In May, UnitedHealthcare announced the latest results from its two-year-old Spine and Joint Solution program. The bundled-payment arrangement pays providers a fixed fee for a single episode of care, like knee or hip replacement surgery. The fee covers all services from all providers from pre-surgery through rehabilitation. Forty-six different healthcare facilities participate in the program.
To date, according to UnitedHealthcare, the program has reduced hospital readmissions for patients who underwent joint replacement surgeries by 22 percent and reduced the complication rate for the same patients by 17 percent. That’s in addition to reducing the average cost of a joint replacement procedure to $26,500 from a $40,300 average price tag nationally, the company said.
And in April, the Blue Cross Blue Shield Association released the latest results from its 3-year-old Total Care program. Total Care is the amalgam of all the different value-based care models operated by the association’s 36-member Blue Cross and Blue Shield plans. The value-based care models include accountable care organizations (ACOs), patient-centered medical homes (PCMHs), pay-for-performance plans, and bundled-payment arrangements.
Over the first three years of the program, according to the association, the more than 19 million patients covered by Total Care value-based care models:
- Had 10 percent fewer hospital emergency department visits
- Had 7 percent more HbA1c tests for controlling their diabetes
- Were 5 percent more adherent to their heart medications
- Had their hospitalization rate drop by 15 percent each year
- Incurred 35 percent less in healthcare costs than non-Total Care Blues plan members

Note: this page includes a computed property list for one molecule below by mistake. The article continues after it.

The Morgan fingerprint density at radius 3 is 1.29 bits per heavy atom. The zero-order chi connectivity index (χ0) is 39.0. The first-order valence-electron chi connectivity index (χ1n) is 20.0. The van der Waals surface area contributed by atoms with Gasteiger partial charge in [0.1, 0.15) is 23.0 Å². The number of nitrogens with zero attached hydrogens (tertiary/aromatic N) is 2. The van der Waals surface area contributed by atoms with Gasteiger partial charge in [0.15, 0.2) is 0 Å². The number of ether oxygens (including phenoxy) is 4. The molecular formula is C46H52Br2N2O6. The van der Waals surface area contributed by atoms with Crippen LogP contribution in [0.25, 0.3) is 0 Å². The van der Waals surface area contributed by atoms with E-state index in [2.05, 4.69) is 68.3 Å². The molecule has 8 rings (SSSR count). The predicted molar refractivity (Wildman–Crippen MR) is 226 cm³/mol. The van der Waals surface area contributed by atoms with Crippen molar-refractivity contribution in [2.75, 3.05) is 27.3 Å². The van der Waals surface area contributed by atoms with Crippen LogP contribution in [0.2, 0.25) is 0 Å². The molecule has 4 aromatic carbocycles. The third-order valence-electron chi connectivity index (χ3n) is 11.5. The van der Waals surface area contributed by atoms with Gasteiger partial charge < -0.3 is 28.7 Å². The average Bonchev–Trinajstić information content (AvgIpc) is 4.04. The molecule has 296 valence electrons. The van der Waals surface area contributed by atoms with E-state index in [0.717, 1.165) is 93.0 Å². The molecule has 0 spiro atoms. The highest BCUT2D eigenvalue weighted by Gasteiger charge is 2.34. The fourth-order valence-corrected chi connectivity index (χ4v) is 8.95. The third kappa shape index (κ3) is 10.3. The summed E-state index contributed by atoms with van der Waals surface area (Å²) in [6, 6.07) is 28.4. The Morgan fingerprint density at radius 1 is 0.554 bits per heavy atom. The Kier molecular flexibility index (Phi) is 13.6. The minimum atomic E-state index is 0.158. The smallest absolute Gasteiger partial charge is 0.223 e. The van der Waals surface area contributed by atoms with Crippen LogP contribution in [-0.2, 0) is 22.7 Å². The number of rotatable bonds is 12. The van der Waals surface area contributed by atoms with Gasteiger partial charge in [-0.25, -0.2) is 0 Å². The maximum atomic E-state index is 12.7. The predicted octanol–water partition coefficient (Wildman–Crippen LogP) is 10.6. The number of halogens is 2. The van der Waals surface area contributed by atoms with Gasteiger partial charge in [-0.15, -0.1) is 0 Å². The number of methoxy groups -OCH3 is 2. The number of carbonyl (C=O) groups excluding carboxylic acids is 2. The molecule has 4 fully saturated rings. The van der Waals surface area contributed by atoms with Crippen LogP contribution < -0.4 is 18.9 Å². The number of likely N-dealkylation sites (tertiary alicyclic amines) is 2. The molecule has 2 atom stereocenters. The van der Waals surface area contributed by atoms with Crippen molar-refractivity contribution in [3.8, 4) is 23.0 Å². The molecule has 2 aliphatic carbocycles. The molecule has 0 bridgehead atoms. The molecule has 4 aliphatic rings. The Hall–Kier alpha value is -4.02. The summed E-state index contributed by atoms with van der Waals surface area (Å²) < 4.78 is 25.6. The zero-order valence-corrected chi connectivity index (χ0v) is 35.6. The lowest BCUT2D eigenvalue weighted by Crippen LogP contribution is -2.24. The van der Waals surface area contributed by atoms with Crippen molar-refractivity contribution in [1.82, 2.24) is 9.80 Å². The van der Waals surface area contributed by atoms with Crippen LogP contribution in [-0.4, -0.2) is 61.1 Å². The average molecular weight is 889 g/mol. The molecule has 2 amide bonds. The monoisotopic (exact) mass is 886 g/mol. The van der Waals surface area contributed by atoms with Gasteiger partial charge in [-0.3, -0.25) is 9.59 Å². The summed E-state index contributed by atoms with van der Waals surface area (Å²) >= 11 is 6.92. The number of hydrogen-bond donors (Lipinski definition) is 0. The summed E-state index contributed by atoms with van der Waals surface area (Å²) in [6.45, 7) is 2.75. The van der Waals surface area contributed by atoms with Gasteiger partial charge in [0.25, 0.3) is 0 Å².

“BCBS companies’ local value-based care programs collectively build strong partnerships with doctors, nurses, and hospitals that result in measurable healthcare improvements that help our members receive the right care in the right setting at the right time, while making health care more affordable,” said a release.
Experimenting with different models
Given that success, health insurer and provider plan sponsors don’t appear to be content to offer just one type of value-based care model. A survey of 240 ACOs by the National Association of ACOs (NAACOS) and Leavitt Partners, the Salt Lake City-based healthcare consulting firm, revealed a willingness by plan sponsors to experiment with other models that base payments on outcomes. NAACOS and Leavitt published the results of their survey in October 2017 in Health Affairs.
For example, 86 percent of the ACOs said they operate or plan to operate PCMHs. Forty-seven percent participate or plan to participate in Medicare’s Bundled Payment for Care Improvement program. And 42 percent said they’re in or intend to join Medicare’s Comprehensive Primary Care Plus program.
Further, a new survey of 90 health system executives by Lumeris, a St. Louis-based managed-care service company, found that 27 percent intend to launch their own Medicare Advantage plans within the next four years.
All of this vertical integration activity by insurers and providers is starting to be reflected in the historical trend figures kept by the American Hospital Association (AHA). According to the latest available data from the AHA, in 2016:
- 16 percent of hospitals owned or co-owned a PPO product, up from 12 percent in 2012
- 16 percent of hospitals owned or co-owned an HMO product, up from 13 percent in 2012
- 6 percent of hospitals owned or co-owned an indemnity or fee-for-service insurance product, up from 4 percent in 2012
If Oliver Wyman’s forecast is correct, those percentages kept by the AHA should rise even higher.
David Burda is a veteran healthcare business reporter. Follow him on Twitter: @DavidRBurda